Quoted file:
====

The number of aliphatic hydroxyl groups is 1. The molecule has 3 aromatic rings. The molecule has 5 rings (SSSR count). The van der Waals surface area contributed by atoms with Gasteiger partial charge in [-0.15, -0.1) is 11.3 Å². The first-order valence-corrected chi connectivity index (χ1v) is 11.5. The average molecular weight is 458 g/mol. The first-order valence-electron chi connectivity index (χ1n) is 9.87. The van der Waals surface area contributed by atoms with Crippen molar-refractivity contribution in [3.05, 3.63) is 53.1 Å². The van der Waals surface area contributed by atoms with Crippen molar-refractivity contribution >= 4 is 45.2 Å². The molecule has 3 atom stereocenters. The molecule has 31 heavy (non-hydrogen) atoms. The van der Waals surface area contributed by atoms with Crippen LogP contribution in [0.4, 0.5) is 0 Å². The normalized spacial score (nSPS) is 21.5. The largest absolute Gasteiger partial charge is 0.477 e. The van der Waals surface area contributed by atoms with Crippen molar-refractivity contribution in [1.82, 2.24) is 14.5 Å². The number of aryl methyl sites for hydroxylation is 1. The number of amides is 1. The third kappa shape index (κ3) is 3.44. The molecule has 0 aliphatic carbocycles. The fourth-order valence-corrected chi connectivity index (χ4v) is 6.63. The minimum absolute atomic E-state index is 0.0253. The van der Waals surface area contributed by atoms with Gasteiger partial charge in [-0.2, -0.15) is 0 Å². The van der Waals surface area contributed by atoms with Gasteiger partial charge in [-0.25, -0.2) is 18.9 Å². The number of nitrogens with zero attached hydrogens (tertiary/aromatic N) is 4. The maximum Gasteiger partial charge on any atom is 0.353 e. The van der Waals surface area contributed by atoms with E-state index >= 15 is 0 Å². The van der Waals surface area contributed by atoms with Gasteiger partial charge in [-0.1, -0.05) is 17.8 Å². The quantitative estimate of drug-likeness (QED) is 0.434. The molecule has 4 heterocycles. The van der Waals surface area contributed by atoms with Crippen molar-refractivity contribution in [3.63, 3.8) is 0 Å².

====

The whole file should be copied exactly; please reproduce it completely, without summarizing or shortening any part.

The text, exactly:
The number of aliphatic hydroxyl groups is 1. The molecule has 3 aromatic rings. The molecule has 5 rings (SSSR count). The van der Waals surface area contributed by atoms with Gasteiger partial charge in [-0.15, -0.1) is 11.3 Å². The first-order valence-corrected chi connectivity index (χ1v) is 11.5. The average molecular weight is 458 g/mol. The first-order valence-electron chi connectivity index (χ1n) is 9.87. The van der Waals surface area contributed by atoms with Crippen molar-refractivity contribution in [3.05, 3.63) is 53.1 Å². The van der Waals surface area contributed by atoms with Crippen molar-refractivity contribution >= 4 is 45.2 Å². The molecule has 3 atom stereocenters. The molecule has 31 heavy (non-hydrogen) atoms. The van der Waals surface area contributed by atoms with Crippen LogP contribution in [0.4, 0.5) is 0 Å². The normalized spacial score (nSPS) is 21.5. The largest absolute Gasteiger partial charge is 0.477 e. The van der Waals surface area contributed by atoms with Crippen molar-refractivity contribution in [1.82, 2.24) is 14.5 Å². The number of aryl methyl sites for hydroxylation is 1. The number of amides is 1. The third kappa shape index (κ3) is 3.44. The molecule has 0 aliphatic carbocycles. The fourth-order valence-corrected chi connectivity index (χ4v) is 6.63. The minimum absolute atomic E-state index is 0.0253. The van der Waals surface area contributed by atoms with Gasteiger partial charge in [-0.2, -0.15) is 0 Å². The van der Waals surface area contributed by atoms with Gasteiger partial charge in [-0.25, -0.2) is 18.9 Å². The number of nitrogens with zero attached hydrogens (tertiary/aromatic N) is 4. The maximum Gasteiger partial charge on any atom is 0.353 e. The van der Waals surface area contributed by atoms with E-state index >= 15 is 0 Å². The van der Waals surface area contributed by atoms with Gasteiger partial charge in [-0.1, -0.05) is 17.8 Å². The quantitative estimate of drug-likeness (QED) is 0.434. The molecule has 4 heterocycles. The van der Waals surface area contributed by atoms with Crippen molar-refractivity contribution in [3.63, 3.8) is 0 Å².